Sunday, July 28, 2013

How far will I go to research a book?


How far will I go to research a book?

I’ve been to London and the village of Roydon, which dates back to the 16th century. That was fun because I have a daughter living in London and stayed with her for three weeks. I even called Scotland Yard. They were very courteous and gave me all the information I needed. I have found that if you tell an agency or an authority that you are a writer, they will tell you almost anything.

But my most recent trip was much more exciting. My oldest son and his wife live on a 49 foot sailboat. Yes — no land house — only the floating one.

When he told me about it, I thought it might be good research for a book. So I made two trips, one to the American Virgin Islands and later to the Caribbean. I must say it was a magnificent sight, a beautiful blue sailboat with a sixty foot mast reaching into the sky.

I stood on the dock staring at the space between me and the boat. It was only about a foot, but I’m not good at jumping onto a rocking this vessel.

My son said, “Mom, there are four hurdles you have to master.”

I gave him a disarming look. He hadn’t mentioned anything about hurdles.

“First, take my hand and put one foot on the deck.” His wife held the dock line taut. Okay, here goes, I thought. I didn’t look down because I never would’ve made it.

“Ready?” He asked. With a heave, he pulled me onto the vessel. “Now just put your leg over onto the bench.”

With three artificial joints, I just about managed to accomplish this feat and get down into the boat proper. “Do I have to do this every time I get on and off?”

“Yeah,” he said. “But you’ll get used to it. Now for hurdle number three.”

I had no idea what that might be and wasn’t too keen on finding out.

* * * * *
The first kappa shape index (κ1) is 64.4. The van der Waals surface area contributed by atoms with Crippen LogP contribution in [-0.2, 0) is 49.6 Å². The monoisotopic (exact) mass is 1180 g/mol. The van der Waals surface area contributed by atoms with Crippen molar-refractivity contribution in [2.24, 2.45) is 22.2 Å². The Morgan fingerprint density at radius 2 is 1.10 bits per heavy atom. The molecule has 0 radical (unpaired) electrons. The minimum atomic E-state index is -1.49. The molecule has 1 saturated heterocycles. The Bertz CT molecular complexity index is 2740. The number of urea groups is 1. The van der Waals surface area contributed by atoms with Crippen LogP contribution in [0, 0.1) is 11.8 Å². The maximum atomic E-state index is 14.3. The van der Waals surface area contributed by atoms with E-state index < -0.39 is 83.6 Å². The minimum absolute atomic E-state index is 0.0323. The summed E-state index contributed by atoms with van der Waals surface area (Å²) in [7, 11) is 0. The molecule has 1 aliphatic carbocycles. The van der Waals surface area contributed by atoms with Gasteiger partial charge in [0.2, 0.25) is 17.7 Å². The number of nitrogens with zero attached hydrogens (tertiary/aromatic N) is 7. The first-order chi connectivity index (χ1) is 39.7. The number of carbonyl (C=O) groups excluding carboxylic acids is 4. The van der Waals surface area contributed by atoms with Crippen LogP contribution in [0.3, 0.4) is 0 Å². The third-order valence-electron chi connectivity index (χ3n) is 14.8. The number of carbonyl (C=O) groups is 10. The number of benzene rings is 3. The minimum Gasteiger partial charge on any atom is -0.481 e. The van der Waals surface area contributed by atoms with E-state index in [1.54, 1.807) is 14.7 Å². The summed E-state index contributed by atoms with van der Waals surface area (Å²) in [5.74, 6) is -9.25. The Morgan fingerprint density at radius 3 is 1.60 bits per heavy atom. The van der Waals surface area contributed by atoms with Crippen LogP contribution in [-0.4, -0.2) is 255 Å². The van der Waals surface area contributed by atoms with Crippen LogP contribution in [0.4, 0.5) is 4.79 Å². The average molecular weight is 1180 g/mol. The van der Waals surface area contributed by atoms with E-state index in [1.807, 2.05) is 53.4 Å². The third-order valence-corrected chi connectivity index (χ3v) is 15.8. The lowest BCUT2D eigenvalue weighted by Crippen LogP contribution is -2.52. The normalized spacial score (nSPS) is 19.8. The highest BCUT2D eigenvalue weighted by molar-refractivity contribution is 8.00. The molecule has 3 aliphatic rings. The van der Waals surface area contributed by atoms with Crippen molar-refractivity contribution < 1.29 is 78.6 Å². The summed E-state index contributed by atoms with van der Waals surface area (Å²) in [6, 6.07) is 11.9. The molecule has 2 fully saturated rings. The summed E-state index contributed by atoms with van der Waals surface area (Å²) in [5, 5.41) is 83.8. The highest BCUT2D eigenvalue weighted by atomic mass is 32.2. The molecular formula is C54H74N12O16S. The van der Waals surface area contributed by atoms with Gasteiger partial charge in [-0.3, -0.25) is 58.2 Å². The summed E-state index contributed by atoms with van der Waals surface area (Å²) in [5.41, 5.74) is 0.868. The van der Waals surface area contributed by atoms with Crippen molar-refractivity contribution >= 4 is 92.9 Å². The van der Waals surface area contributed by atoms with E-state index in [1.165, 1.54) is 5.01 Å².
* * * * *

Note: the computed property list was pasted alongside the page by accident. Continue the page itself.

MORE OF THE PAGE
“To get down into the hold, you must climb down the companionway.” This consisted of a vertical ladder built into the ship with six stairs and secure handholds on each side. I manage that without a hitch.

“One more,” he said as he led me into the aft bedroom. “There is a 3 inch riser that separates each compartment of the boat. Don’t trip.” At that point I didn’t care why there was a 3 inch riser I just wanted to be safe.

After five days of island hopping, snorkeling, swimming in the ocean and battling a storm, I had all the research I needed. I had a list of wind speeds and barometer readings and what constitutes a strong wind, a squall, a near gale, a gale, up to a hurricane.

I was happy to leave the Caribbean with its 100% humidity and temperatures hovering around the 90° mark most of the time. It did take me a few days when I got home to get my land legs back. I kept feeling as if I were still on the boat.

At present, my sailor son and his wife are in French Polynesia. I have enough research for two books and prefer to remain on dry land.

                           Author at the helm, but only for the picture. www.helenosterman.com
 

 

4 comments:

Mary Montague Sikes said...

Wow! You are a brave woman. Sounds like they truly love to sail. I'm not a boat person, but I love to take photos of boats on the water. They are beautiful!

Mary Montague Sikes

Marilyn Meredith a.k.a. F. M. Meredith said...

How exciting! At one time I'd love an adventure like that--now I prefer dry land preferable flat.

Urdu Novels said...

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Jeanne Lowery Meeks said...

Such an adventurous woman! .... and it shows up in your books. Stay safe!